After we worked through this process each day, Knodel took time to share additional information about the textiles with which we were working. Each grouping was united, for him, in some way.  Some of the themes that were mentioned, and which could serve as fodder for conceptual relationships between an historical textile and the work inspired by it, were: the space it commanded; the space opened up within a design; the elements of time and use as they were manifested through wear; geometry; symmetry and asymmetry; the way in which the structure and form of a textile merges with the design or imagery; integrated dissonance; fragmentation; cacophony; ambiguity; the relationship of a textile to the body; and the power that resides in cloth. The challenge, as a contemporary artist using historical materials as inspiration, is to learn from the past and then do something new, to move history forward. Ambitious and worthy goals!

As I mentioned, the designs for my recent tapestries reference historical textiles. My previous work has also been influenced by historical pieces, but the new work has a more direct connection. 

In the fall of 2019, suddenly with a lot more time to be in my studio, I started experimenting a bit with woodling – doodling while weaving – a term I first heard when Kennita Tully used it on the American Tapestry Alliance’s Let’s Talk Tapestry Facebook Group. I used my woodles to, as I have been putting it, learn to weave like a tribal weaver. To me this meant being able to weave patterns directly, by counting warp threads and weft passes. (I am a natural born counter. I could sub in for The Count on Sesame Street!)

I started by drawing patterns from existing textiles. I felt that mapping them on paper would help me learn what I think is a fundamental way of thinking about weaving that characterizes cultures that produce patterned textiles. I have many pages of the drawings and refer to them as my dictionary. As you can see, I drew not just geometric patterns, but also stylized representational imagery (plants, animals, etc.). Working with graph paper helped me understand the language of pattern and also allowed me to relate the drawings to the grid created by the intersection of warp and weft.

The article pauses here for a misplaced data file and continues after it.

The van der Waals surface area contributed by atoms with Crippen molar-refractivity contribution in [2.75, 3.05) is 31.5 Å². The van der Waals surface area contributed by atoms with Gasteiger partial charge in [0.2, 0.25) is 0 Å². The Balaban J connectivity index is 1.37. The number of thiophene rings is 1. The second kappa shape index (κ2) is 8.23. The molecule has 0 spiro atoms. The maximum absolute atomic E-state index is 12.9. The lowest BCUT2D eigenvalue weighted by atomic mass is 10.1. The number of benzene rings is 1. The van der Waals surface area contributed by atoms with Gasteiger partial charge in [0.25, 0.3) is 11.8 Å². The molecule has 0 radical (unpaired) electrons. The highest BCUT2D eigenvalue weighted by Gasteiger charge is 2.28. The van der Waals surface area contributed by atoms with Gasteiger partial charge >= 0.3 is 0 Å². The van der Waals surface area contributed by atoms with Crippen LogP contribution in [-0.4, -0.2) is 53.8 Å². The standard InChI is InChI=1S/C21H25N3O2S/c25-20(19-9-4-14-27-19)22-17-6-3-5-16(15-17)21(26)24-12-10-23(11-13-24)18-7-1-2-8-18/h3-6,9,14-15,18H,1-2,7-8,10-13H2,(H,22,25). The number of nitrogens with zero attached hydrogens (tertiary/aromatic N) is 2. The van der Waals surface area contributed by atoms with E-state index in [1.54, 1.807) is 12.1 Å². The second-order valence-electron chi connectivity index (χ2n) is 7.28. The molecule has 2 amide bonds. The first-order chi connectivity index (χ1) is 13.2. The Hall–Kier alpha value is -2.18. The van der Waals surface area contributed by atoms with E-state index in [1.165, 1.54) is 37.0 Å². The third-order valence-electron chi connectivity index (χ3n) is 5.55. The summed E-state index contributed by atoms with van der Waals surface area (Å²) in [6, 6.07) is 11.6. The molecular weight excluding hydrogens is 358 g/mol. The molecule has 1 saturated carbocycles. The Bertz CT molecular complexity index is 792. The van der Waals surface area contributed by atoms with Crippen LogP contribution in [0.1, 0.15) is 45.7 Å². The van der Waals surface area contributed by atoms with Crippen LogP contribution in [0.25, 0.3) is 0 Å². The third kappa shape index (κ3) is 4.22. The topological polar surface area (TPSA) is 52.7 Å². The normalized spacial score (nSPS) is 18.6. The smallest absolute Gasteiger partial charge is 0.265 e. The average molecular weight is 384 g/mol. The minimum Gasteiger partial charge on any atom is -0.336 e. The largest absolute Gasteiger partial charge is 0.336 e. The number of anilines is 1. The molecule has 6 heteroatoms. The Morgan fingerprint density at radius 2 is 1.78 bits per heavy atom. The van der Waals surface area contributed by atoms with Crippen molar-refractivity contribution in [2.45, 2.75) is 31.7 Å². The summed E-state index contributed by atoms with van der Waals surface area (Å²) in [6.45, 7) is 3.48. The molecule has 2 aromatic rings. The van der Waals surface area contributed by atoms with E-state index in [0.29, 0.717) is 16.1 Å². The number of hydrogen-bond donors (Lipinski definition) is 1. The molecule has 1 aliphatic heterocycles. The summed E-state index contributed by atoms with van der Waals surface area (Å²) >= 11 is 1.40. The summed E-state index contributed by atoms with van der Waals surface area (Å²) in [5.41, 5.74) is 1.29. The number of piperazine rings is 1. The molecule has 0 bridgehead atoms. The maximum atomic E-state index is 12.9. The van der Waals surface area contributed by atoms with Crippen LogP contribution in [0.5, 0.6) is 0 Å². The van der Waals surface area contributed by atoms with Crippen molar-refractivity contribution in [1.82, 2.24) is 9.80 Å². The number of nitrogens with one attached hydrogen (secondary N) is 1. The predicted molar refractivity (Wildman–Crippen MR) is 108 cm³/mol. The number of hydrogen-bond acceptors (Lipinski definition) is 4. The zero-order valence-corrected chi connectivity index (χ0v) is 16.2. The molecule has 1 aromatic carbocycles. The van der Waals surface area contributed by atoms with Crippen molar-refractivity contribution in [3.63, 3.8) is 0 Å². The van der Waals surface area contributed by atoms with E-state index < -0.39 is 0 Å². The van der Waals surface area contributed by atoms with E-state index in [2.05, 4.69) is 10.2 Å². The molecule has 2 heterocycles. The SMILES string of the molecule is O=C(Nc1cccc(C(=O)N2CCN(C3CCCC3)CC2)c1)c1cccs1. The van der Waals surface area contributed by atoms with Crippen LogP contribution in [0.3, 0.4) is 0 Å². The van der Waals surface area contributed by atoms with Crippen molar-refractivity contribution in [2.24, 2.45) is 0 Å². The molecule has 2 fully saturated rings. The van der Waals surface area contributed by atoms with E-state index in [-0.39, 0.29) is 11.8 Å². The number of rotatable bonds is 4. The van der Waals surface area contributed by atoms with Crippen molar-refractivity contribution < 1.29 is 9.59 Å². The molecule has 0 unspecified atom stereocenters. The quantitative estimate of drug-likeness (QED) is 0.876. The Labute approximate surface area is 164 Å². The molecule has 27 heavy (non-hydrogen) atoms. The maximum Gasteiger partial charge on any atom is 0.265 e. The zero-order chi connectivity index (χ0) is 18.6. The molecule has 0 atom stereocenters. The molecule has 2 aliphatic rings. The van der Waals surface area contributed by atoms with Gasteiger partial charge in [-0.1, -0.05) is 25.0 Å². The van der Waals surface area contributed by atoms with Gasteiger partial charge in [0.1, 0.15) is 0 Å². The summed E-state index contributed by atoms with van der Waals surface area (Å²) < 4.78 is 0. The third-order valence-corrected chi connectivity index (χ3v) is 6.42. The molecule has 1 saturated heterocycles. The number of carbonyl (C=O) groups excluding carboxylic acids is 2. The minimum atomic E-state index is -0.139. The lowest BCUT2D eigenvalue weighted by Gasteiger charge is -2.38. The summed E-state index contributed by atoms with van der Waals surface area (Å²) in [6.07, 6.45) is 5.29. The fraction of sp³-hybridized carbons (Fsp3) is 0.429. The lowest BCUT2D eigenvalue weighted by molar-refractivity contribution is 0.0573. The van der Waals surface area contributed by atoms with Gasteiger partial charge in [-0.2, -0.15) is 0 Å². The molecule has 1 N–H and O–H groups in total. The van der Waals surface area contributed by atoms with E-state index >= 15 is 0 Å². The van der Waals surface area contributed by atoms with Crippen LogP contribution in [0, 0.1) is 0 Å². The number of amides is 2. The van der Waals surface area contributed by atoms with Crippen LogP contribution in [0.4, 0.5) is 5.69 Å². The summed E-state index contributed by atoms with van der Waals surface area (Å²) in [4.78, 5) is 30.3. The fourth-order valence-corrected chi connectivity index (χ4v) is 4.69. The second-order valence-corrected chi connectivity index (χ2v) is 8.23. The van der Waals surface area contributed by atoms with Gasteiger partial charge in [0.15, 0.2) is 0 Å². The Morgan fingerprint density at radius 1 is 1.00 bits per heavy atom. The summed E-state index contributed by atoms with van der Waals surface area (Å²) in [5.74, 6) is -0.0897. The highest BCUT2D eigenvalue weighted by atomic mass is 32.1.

The pattern drawings served as a reference for my woodles. The only thing that was decided before I started weaving was the initial pattern I was going to weave, which, in turn, determined the number of warps I needed.  For example, a square might be defined as three, four or five warps wide. If I wanted ten repeats of the square across the width then I would need thirty, forty or fifty warps. Triangles always resolve more successfully if they contain an odd number of warps. If the squares and triangles interact in a specific way in the pattern, then the number of warps for each kind of shape have to be worked out together. This kind of thinking is more evident in “Woodle 1.” In “Woodle 2” I was trying to work in a more improvisational way. Still, as I wove up the warp and decided which pattern to introduce next, I had to decide how many warps each shape would be so that it would resolve successfully across the width of the warp. After that, when I decided to shift to a new pattern, I had to figure out how many warps the shapes in the new patterns would use based on what I had already set up.

After the woodles, I began working on collaged, patterned designs in Photoshop. I had been playing with Photoshop techniques for a while. The design for my 2016 entry to the unjuried small format show employs them. Since the fall of 2019 I have completed five small tapestries, experimenting with this way of designing and weaving, following various paths that I find compelling and that have rich veins to mine. Most of the tapestries combine patterns and details from old textiles. My goal is to fuse the source material visually so that something new arises. The imagery from the source material is usually recognizable, but not necessarily obvious.

The most recent piece in this series is entitled “Boundless.” It is composed of two different tapestries. The more colorful and patterned tapestry on the top is 15” x 10”. The tapestry on the bottom with text is 4” x 10.”